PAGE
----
The Nishi-style Impossible burger.
If sushi was the health food of the 90's, and the early aughts brought low-carb, high-protein diets, then we’re now officially in the era of eating vegan. On Tuesday, the previously scorned veggie burger entered the foodie vernacular, when David Chang announced he’d be adding an animal-free patty between a bun to his menu at Momofuku Nishi in New York. The burger is the product of Impossible Foods, a private company founded in 2011 to replace meat and dairy with plants. The Impossible Burger is the first innovation from the company, which is funded in part by Bill Gates and Google Ventures.
The burger is five years, 100 scientists, and $80 million in the making. “The biggest environmental crisis right now is the collision between the food system and our natural ecosystem,” said Impossible Foods founder Patrick Brown. “I thought that was a problem that was solvable.”
Using wheat and potato protein (which gives it that “critical chew”), coconut oil, and – the magic ingredient – leghemoglobin, or heme, Brown’s “ground beef” looks and tastes like the real thing. It even bleeds, thanks to the heme, which is found in both animals and plants, and, Brown discovered in his research, is what makes meat taste so delicious.
“Every plant and every cell of every plant contains this molecule heme, but generally in much much lower concentration than you find in muscle tissue in meat,” said Brown. “There’s one exception: that’s in plants that don’t need nitrogen fertilizer, like legumes.”
The realization that heme is what needed to be replicated to make fake meat taste real was a major breakthrough in food studies. “That’s what really blew me away, when I learned that’s what makes burgers so delicious, and this is why [the Impossible Burger] replicates that,” said Chang, who will serve his “Nishi Style Impossible Burger” with romaine, beefsteak tomatoes, pickles, and special sauce on a Martin’s potato roll. “What was most shocking to me was when you put it on the grill, it makes the same sound.”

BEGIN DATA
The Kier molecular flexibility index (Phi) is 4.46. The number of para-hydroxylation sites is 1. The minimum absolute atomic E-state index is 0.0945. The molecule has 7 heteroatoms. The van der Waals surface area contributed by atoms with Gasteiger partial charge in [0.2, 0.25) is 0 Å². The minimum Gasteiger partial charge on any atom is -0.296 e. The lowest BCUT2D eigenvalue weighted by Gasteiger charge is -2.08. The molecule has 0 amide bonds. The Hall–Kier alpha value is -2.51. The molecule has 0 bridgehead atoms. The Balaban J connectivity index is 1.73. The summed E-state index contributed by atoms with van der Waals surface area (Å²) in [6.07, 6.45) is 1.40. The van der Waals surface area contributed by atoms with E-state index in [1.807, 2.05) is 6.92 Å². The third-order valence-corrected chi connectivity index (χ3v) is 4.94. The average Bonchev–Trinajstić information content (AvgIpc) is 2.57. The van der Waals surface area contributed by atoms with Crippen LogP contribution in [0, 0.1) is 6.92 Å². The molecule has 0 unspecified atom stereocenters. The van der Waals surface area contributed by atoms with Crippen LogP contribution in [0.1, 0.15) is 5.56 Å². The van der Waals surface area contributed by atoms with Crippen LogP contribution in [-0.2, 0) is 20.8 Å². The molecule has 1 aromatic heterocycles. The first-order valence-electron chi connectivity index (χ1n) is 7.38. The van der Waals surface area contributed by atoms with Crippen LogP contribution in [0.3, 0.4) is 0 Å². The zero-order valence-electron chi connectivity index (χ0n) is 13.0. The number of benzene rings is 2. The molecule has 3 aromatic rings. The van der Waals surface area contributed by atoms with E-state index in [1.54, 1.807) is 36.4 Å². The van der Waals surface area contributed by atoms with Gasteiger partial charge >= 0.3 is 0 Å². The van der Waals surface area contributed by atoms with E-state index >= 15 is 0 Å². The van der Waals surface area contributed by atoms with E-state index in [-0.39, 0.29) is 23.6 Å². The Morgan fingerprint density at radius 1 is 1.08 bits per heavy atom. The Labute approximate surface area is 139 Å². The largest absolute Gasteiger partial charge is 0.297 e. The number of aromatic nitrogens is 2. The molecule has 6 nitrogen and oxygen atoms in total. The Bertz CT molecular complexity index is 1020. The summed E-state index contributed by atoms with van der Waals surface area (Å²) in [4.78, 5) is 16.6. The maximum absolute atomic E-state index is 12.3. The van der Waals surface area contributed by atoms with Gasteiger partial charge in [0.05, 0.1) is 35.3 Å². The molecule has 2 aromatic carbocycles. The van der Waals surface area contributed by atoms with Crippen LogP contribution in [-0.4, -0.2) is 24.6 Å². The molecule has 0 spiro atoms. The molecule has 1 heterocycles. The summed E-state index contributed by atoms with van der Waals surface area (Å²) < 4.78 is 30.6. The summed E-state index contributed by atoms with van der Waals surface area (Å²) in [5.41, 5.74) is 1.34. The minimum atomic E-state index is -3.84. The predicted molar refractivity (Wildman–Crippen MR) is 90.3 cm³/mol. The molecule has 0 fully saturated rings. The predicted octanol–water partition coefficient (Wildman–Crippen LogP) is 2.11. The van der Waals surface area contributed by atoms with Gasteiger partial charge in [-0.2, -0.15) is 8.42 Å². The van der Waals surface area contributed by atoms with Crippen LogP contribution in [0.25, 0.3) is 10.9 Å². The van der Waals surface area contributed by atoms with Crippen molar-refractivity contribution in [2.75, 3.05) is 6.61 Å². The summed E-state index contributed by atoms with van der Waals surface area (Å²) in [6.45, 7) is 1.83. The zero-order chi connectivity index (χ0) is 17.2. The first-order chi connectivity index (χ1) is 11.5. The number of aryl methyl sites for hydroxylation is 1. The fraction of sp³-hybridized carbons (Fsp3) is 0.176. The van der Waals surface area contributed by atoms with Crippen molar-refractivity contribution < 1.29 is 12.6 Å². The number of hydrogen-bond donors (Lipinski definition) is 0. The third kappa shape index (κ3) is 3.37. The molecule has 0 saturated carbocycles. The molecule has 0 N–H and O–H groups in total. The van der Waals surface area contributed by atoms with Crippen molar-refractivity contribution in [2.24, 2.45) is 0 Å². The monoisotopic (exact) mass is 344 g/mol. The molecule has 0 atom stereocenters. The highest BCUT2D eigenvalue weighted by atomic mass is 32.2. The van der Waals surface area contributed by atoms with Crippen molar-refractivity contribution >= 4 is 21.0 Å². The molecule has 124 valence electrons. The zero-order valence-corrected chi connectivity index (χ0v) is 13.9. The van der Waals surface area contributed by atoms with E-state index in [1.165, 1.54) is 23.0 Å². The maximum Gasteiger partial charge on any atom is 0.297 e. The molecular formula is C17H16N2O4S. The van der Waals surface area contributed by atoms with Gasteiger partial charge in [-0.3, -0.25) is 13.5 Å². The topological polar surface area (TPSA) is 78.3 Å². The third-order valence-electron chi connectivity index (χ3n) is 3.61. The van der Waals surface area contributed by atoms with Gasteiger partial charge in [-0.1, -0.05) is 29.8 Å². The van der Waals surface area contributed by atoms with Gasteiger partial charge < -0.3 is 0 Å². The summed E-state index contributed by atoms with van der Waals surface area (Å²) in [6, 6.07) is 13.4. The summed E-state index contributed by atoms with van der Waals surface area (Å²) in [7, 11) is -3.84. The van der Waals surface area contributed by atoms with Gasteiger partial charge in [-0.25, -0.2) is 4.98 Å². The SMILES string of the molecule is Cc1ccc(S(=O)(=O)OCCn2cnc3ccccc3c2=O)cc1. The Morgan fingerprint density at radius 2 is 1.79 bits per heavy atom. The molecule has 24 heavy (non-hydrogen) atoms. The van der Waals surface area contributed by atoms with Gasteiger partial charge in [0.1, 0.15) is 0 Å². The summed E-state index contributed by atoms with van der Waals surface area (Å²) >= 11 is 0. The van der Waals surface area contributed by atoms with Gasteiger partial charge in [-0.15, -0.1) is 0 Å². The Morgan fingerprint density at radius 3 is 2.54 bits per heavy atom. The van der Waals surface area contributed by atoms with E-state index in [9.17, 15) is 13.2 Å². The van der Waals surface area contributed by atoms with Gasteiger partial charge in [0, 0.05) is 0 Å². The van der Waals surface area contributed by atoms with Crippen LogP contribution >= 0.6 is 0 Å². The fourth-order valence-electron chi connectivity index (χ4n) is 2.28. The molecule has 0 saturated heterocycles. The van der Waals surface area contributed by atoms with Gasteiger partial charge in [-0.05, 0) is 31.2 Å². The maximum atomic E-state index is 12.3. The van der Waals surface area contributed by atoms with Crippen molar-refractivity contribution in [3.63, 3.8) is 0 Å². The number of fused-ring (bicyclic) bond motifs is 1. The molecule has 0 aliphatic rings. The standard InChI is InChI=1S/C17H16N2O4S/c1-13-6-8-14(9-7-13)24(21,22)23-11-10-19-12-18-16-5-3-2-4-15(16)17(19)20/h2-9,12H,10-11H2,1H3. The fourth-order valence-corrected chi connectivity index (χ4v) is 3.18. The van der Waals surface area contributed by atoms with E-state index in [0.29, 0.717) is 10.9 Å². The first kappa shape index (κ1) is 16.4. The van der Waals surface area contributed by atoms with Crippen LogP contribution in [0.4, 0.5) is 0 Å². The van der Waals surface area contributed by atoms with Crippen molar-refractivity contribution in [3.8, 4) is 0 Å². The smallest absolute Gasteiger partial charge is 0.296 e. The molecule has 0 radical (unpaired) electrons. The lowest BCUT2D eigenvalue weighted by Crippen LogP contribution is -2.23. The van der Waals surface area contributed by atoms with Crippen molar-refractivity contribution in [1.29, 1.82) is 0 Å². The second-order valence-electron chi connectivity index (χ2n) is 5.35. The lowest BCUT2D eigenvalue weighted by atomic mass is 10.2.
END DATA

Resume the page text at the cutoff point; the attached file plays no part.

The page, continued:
Later this year, the Impossible Burger will appear at other restaurants in San Francisco and Los Angeles, and eventually, you’ll be able to buy the burger patties in grocery stores. But for now, Nishi isn’t the only place in New York to get your vegan fix. Take Chloe Coscarelli, who opened By Chloe in 2014 after winning the Food Network’s reality show “Cupcake Wars,” as the first vegan chef to win a culinary competition on national television.
Her Instagram-worthy “guac burger” (made with a black bean, quinoa, sweet potato patty) and “whiskey bbq burger” (smoky Portobello mushroons and seitan), not to mention vegan ice cream and kale cookies have garnered cult followings – just look at the lines out the door. “It takes a lot of time, but with enough trial and error, just about anything can be ‘veganized,’” says Coscarelli. “I always look to naturally creamy ingredients, like avocado or coconut milk, to replace the texture that animal ingredients tend to provide.” Her expanding empire is in New York, Los Angeles, and soon, Boston.
Or Superiority Burger, the more masculine veggie burger spot that the punk rock drummer and former pastry chef at Del Posto, Brooks Headley, opened on East 9th Street last summer. Both the burger and the “Sloppy Dave” are apt copies of the real thing—minus the guilt factor.
Compared to an identical burger made from cow, producing the Impossible Burger requires a quarter of the water, a twentieth of the land, and only an eighth of the greenhouse gas emissions, according to a lifecycle analysis conducted by Impossible Foods. And for those hoping to treat their bodies as well as the environment, eating vegan is also undoubtedly healthier.
“Eating vegan naturally eliminates all saturated fats and significant amounts of cholesterol from one's diet, which reduces the risk of heart disease, obesity, type 2 diabetes, and high-blood pressure,” said Coscarelli. “When you're eating vegan, it's true what they say: food is medicine!”
So, how does this Impossible Burger taste? I thought it was a good burger made all the more satisfactory because I knew I wasn't actually consuming meat. It tasted like a burger. But also not. Or, as Chang put it, "I don’t know how to describe it other than tasty."